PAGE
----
And then the rules stop. In my games I couldn't really care less about movement grids, movement rates, attacks of bloody opportunity, encumberance and other such nonsense. Money usually sees the door early too. Unnecessary for many of the genres that I play within. NPC interaction rules are another early victim of my sweeping scythe - if you want to fast talk the NPC then you'll roleplay it and I'll decide whether it passes muster or not. Yes, I know - what about people that don't have good verbose skills - couldn't care less. Roleplaying games require you to develop your oral presentation skills and now is as good a time as any!
Now this might seem a little strange, but I kind of like rules when I am a player. I like those little nuances of the rules that allow your character to do cool stuff like Fighting Defensively. I absolutely adore the Winter Phase business in Pendragon and all the blue booking potential that delivers. Essentially, my expectations appear to be different as a player and a GM. What a freak?!
Freak I may be, but it's something that I want to get my head around because there has to be a middle ground.
3. Rules that grind my gears.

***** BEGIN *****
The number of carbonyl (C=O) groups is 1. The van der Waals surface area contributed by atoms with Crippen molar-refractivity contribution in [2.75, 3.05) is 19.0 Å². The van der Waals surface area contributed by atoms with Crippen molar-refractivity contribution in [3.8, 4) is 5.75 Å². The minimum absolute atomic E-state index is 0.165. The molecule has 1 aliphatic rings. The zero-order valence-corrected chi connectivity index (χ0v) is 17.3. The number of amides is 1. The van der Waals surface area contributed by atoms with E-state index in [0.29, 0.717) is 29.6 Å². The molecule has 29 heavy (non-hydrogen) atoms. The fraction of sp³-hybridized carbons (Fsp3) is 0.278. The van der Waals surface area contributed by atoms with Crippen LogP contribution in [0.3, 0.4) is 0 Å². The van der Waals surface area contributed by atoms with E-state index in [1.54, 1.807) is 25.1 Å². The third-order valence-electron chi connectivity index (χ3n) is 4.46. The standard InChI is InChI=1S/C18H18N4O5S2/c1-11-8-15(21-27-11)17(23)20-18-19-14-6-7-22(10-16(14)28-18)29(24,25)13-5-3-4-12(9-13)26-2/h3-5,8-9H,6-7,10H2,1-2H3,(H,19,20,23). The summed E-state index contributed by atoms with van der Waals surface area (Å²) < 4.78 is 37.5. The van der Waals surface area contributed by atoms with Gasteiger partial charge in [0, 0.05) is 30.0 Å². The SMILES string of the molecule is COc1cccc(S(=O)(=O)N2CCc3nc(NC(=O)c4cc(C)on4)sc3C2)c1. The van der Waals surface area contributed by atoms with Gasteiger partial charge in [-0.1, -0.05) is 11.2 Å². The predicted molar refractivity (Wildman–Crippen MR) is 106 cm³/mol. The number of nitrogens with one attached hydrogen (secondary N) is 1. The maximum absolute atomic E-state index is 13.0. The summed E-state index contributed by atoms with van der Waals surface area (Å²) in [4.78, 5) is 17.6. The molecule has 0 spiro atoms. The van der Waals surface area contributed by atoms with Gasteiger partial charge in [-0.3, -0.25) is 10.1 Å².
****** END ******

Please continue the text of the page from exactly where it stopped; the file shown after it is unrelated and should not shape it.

Or rather an explanation of a passage of play that really doesn't make sense to me as a player. We are playing Pendragon and during a battle our forces are trying to breach a gate. We have made a small opening but the enemy are trying to close the gate again. Myself and another player decide to put our not inconsiderable bulk into the effort. Now, the knight that was doing it with me is, in a one sentence build, the repentent Christian seeking to cast off the shadow of his fathers dodgy past. I am, literally, the massive reckless Irish giant warrior always ready to fight.
So we roll the dice. And I fail. And the little Christian succeeds. Now, with my SIZ 17 and STR 16 and Giant distinguishing feature and general demeanour as a combat beast I felt slightly aggrieved that my knight could not bust that door open. It felt somewhat like gimmick infringement, in wrestling parlance. All because of a dice roll. Thats one of the things that I'm growing to dislike about straight dice roll games. I may have all the benefits of size and strength and character concept but a Knight with STR 11 is going to (quick number crunch) beat me in a feat of Strength around 22% of the time... on the whim of the dice. Note: I don't have a problem with the game, nor the players or the GM (*waves* Hi guys!) but the system doesn't quite convey that sense of character identity in that mechanic.
So what now?
Well I guess I feed all of that quietly into my expanding mental portfolio of games design. With one question to be answered - who do you design a game for? The Players, The GM or both... and whilst the answer may be easy, the solution to the problems that brings may not be as simple.